That was really hard for me to believe.  How could he be glad?  And yet, he was.  His sister had a similar diagnosis and had recently died, and her cancer was operable.  But the operation really provided little.  “Besides,” he said to me, “I trust the promises.”

Today’s celebration of Pentecost is really about trusting the promises because of the Holy Spirit.

Homily for Thursday, April 30, 2015

Readings for Today

If one of you has a word of exhortation for the people, please speak.” Do you ever see yourself as one being called to give a word of exhortation? Do you take seriously the obligation of baptism that we share, explain and at times defend the faith? Or, in the midst of conflict, do you see that as something left to others, like bishops or priests? Catholics do not have a deep and long history of seeing themselves as proclaimers of the Word. We have more of a tradition of remaining quiet, perhaps because of a long memory that we really did not need to worry about it. People came to the Church.

Today that is not as true. Those who claim “no religion” (so-called “nones”) are the fastest growing group in the United States. The data for millennials is not encouraging. There is a net decline of some significance in the number of priests in the United States. While the number of those students studying theology has remained relatively constant since 1990, the number of priests who retire each year is greater. (For a full statistical report, go to the Center for Applied Research for the Apostolate’s research blog.) There is a need for all of us to see the need to proclaim the faith.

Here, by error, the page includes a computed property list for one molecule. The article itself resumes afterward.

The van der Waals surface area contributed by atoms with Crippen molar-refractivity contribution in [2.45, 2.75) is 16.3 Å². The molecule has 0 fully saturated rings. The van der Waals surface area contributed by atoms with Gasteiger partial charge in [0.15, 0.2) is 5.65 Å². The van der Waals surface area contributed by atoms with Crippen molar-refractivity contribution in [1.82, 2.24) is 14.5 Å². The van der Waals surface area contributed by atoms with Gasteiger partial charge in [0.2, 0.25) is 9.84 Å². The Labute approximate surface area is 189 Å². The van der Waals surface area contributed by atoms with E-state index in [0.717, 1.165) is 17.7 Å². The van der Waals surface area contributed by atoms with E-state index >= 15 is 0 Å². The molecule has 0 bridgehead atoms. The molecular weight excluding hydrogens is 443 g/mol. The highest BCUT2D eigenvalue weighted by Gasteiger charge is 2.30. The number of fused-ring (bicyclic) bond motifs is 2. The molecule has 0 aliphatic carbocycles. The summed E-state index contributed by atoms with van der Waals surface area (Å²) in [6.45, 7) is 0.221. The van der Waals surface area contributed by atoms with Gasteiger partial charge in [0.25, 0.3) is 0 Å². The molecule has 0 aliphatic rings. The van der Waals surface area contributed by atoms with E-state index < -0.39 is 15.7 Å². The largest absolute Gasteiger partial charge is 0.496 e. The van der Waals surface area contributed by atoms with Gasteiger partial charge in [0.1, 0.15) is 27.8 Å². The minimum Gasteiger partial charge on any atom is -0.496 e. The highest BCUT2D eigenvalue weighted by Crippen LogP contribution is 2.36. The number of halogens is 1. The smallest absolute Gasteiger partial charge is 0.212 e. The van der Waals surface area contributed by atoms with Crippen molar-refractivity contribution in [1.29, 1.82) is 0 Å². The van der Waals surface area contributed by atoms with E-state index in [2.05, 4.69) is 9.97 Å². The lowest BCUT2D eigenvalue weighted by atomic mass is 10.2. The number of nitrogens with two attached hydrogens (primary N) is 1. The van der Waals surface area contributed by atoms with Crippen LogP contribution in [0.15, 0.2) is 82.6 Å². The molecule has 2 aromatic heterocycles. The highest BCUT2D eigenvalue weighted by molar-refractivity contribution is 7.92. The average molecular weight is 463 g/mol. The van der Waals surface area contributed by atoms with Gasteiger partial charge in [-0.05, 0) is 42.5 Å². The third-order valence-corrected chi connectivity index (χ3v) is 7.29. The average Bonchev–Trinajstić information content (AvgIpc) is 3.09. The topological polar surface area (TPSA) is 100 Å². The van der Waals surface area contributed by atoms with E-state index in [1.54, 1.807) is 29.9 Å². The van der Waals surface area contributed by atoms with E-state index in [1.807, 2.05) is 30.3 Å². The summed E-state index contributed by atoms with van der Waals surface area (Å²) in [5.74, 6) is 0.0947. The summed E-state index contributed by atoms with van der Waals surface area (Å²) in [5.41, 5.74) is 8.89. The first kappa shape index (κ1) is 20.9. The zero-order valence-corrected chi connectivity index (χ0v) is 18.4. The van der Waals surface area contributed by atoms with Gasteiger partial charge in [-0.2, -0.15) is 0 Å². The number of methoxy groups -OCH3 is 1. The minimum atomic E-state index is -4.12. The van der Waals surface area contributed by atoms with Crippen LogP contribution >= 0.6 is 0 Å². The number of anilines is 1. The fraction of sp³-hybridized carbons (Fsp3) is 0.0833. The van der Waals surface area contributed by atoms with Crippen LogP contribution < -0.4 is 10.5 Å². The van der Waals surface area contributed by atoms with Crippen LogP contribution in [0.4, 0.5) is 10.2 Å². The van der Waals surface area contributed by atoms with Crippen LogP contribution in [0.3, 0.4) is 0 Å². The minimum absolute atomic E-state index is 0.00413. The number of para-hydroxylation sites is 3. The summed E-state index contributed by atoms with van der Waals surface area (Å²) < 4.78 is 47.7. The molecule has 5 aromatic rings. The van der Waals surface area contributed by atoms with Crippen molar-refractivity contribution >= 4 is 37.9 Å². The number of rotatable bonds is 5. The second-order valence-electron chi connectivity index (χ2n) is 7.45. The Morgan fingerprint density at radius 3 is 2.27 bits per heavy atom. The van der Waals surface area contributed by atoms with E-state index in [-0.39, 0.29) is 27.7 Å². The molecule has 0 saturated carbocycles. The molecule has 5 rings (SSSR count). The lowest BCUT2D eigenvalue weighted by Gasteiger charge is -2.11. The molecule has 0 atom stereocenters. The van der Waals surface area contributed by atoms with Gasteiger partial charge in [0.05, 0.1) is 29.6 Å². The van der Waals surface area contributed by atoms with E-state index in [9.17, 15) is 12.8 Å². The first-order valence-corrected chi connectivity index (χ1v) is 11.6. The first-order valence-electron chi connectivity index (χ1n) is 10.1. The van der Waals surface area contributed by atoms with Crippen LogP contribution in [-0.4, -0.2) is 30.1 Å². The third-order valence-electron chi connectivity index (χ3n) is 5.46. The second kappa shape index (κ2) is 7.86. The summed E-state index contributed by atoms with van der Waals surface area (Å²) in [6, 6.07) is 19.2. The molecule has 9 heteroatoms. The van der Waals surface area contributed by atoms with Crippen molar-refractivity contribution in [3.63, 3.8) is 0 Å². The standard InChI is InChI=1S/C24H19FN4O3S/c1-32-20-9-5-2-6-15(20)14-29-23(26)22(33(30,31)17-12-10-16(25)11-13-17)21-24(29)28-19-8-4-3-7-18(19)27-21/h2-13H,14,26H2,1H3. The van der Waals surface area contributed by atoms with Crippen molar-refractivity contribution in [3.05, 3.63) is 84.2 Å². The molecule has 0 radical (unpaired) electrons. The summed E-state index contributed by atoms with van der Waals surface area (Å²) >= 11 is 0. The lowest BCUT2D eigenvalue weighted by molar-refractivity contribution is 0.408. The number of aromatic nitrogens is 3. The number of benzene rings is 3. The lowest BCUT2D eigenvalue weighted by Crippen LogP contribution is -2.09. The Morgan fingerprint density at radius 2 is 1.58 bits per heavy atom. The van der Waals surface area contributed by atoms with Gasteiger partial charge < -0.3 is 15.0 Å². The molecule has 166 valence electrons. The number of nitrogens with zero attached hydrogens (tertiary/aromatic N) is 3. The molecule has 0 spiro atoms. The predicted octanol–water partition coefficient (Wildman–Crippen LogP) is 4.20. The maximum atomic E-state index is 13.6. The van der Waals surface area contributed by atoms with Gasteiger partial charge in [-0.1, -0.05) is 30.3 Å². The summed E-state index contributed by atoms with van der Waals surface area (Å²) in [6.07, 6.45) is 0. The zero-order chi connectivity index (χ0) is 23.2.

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Homily for Saturday, December 27, 2014

Readings for Today

I do not remember the exact moment I first thought my faith was beautiful. It is the result of being born into a very Catholic family. For most of my life, being Catholic was simply something that was. It was like being from Vermont, or a member of the family, or any of a number of things that simply were always a part of my life. But make no mistake – I think the faith is beautiful.